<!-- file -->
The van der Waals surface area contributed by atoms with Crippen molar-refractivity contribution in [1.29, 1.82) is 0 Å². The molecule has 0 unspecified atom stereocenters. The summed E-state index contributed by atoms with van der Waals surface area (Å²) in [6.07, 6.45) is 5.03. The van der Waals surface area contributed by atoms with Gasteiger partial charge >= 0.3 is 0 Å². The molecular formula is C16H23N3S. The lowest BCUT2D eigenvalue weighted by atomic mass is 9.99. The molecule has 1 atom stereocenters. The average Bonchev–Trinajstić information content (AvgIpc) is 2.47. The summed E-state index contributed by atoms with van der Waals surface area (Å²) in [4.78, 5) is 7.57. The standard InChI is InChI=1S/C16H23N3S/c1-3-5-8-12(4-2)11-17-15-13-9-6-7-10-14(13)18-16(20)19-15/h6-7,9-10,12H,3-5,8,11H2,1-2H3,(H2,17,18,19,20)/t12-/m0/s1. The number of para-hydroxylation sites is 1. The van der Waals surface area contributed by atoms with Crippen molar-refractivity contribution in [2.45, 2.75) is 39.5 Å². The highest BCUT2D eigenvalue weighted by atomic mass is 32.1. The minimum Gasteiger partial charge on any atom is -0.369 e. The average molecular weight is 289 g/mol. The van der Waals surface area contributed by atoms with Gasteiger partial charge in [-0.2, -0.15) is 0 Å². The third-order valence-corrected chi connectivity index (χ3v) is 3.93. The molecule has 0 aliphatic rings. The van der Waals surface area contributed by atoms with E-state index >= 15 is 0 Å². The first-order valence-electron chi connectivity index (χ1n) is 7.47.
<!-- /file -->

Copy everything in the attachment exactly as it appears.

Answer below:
The van der Waals surface area contributed by atoms with Crippen molar-refractivity contribution in [1.29, 1.82) is 0 Å². The molecule has 0 unspecified atom stereocenters. The summed E-state index contributed by atoms with van der Waals surface area (Å²) in [6.07, 6.45) is 5.03. The van der Waals surface area contributed by atoms with Gasteiger partial charge >= 0.3 is 0 Å². The molecular formula is C16H23N3S. The lowest BCUT2D eigenvalue weighted by atomic mass is 9.99. The molecule has 1 atom stereocenters. The average Bonchev–Trinajstić information content (AvgIpc) is 2.47. The summed E-state index contributed by atoms with van der Waals surface area (Å²) in [4.78, 5) is 7.57. The standard InChI is InChI=1S/C16H23N3S/c1-3-5-8-12(4-2)11-17-15-13-9-6-7-10-14(13)18-16(20)19-15/h6-7,9-10,12H,3-5,8,11H2,1-2H3,(H2,17,18,19,20)/t12-/m0/s1. The number of para-hydroxylation sites is 1. The van der Waals surface area contributed by atoms with Crippen molar-refractivity contribution in [2.45, 2.75) is 39.5 Å². The highest BCUT2D eigenvalue weighted by atomic mass is 32.1. The minimum Gasteiger partial charge on any atom is -0.369 e. The average molecular weight is 289 g/mol. The van der Waals surface area contributed by atoms with Gasteiger partial charge in [-0.2, -0.15) is 0 Å². The third-order valence-corrected chi connectivity index (χ3v) is 3.93. The molecule has 0 aliphatic rings. The van der Waals surface area contributed by atoms with E-state index >= 15 is 0 Å². The first-order valence-electron chi connectivity index (χ1n) is 7.47.